Furniture made long ago was built better than today’s furniture.  Yes, the quality of the wood was probably better because first growth forests were plentiful with tighter grains and there were some cuts of wood (like quarter sawn oak) and kinds of wood (like Cuban mahogany) available that are not available anymore but the tools of today’s trade allow for accuracy in cutting and joinery that were impossible a hundred years ago.  In addition, most furniture is glued and the glues of today are much better than the old hide glues especially the polymer glues like Gorilla Glue.  Finishes of today are also much more resistant to wear and tear than was the shellac of yesteryear.

Wood finish needs to be fed.  As we talked some months ago, there’s nothing you can add to a finish (unless it is more finish) that it can absorb or bond to.  The only thing a finish needs is a good waxing with a paste wax once a year and that’s just to put a protective layer between you and the finish.

Wood is alive and needs to breathe.  Sorry, once the tree was cut down, the wood died.  In fact, there’s some reason not to expose wood to the air since that makes it more likely it will absorb (and give off) moisture, making the wood move and causing cracks and loosening joints.

Wood veneer is bad.  Plywood, with its grain running in alternating direction with each leaf is actually more stable and harder to break than straight lumber.  What we’ve sadly become accustomed to is cheap pressboard furniture where the veneer is just painted paper that can peel off.  Real wood veneer is an opportunity to have visible wood grains that would be impossible to purchase if the entire piece were made of them.  And the choice of veneer can be one of style.  I’ve seen solid oak furniture from the 1940’s with a walnut veneer because oak was not a popular “look”.

All the wood in a set will exactly match.  Even if all the wood came from the same tree, there will significant differences in the grain between areas of the tree.  As the saying goes, wood is a natural product…some variation is to be expected.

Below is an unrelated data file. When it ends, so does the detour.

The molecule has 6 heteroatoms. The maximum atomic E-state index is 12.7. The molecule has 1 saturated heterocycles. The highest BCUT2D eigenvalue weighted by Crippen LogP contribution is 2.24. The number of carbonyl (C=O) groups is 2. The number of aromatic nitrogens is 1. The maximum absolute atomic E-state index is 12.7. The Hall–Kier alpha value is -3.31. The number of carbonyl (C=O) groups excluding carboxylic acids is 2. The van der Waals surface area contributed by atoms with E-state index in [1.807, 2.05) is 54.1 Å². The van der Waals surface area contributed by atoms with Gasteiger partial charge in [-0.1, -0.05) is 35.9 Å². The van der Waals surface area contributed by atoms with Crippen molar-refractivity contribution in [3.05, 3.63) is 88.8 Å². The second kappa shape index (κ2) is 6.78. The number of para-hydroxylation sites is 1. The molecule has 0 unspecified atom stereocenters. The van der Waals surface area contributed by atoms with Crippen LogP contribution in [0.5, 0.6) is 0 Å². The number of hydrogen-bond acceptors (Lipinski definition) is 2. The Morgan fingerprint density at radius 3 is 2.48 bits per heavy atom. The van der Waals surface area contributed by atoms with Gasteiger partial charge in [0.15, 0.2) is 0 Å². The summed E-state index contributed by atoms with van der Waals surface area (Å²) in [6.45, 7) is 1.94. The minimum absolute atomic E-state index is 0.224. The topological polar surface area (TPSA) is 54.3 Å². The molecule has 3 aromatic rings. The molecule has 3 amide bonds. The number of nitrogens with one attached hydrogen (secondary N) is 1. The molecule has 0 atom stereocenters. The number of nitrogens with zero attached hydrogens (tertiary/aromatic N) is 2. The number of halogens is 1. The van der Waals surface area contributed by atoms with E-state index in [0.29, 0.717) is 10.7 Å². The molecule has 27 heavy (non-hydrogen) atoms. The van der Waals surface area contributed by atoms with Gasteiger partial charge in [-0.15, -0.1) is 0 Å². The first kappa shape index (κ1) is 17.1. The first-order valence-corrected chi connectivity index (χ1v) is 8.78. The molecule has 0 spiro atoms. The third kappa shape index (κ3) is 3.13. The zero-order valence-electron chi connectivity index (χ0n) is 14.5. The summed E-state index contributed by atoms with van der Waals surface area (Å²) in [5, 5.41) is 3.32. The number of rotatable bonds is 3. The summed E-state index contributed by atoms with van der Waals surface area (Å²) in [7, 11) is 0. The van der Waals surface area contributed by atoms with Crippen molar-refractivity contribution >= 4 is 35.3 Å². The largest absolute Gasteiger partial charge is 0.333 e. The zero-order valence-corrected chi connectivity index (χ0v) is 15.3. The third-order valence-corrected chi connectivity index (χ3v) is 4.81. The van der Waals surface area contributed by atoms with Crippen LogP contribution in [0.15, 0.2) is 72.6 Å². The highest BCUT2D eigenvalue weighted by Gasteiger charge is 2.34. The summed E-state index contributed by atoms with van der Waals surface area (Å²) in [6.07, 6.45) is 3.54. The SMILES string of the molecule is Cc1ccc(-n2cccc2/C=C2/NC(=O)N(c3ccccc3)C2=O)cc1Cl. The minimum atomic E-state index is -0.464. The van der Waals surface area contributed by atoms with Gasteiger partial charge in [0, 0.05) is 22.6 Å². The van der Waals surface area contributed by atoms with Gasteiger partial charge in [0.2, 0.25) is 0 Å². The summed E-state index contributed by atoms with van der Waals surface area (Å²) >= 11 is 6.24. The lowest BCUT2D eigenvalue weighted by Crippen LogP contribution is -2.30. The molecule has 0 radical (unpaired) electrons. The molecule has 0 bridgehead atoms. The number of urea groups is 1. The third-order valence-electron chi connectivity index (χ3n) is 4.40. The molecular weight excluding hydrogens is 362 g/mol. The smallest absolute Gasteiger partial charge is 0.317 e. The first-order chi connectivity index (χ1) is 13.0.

The most expensive fabric is the most durable.  Silks and damasks can be gorgeous looking fabrics (and quite expensive) but they won’t hold up like some of the new nylon and olefin materials.  If you really like the look of silk, consider a blend.

You can’t clean leather or keep it looking clean.  Leather does change with time as the oils and dyes in the leather shift but this can be as much an affect of the type of dye as it is the leather.  Pigmented leather will change color less than aniline dyes.  Most of the places you can buy leather furniture will come with recommendations for how to clean it.

Fabric on the bottom of leather cushion is a cheap shortcut.  When you sit on the cushion, air escapes.  The fabric helps the air to get out of the cushion quickly.  Otherwise a leather sofa would feel like sitting on blown up furniture.

Box springs don’t need to be replaced as often as mattresses.  Sometimes the sag can be the box springs and not the mattress.  Most manufactures design box springs and mattresses to work together, when it’s time for one to go, they both should.

That said, I still prefer real wood to veneer, older furniture to newer and organic fabrics to synthetic.  What the heck, I may be wrong but at least I’ve got my opinions.

Exotic Woods

Trees are wonderful things.  Their shade is a comfort to the young and old, their age venerable, their structure striking, their physiology amazing…and we can make cool stuff out of them.  And there’re a lot of different kinds of them.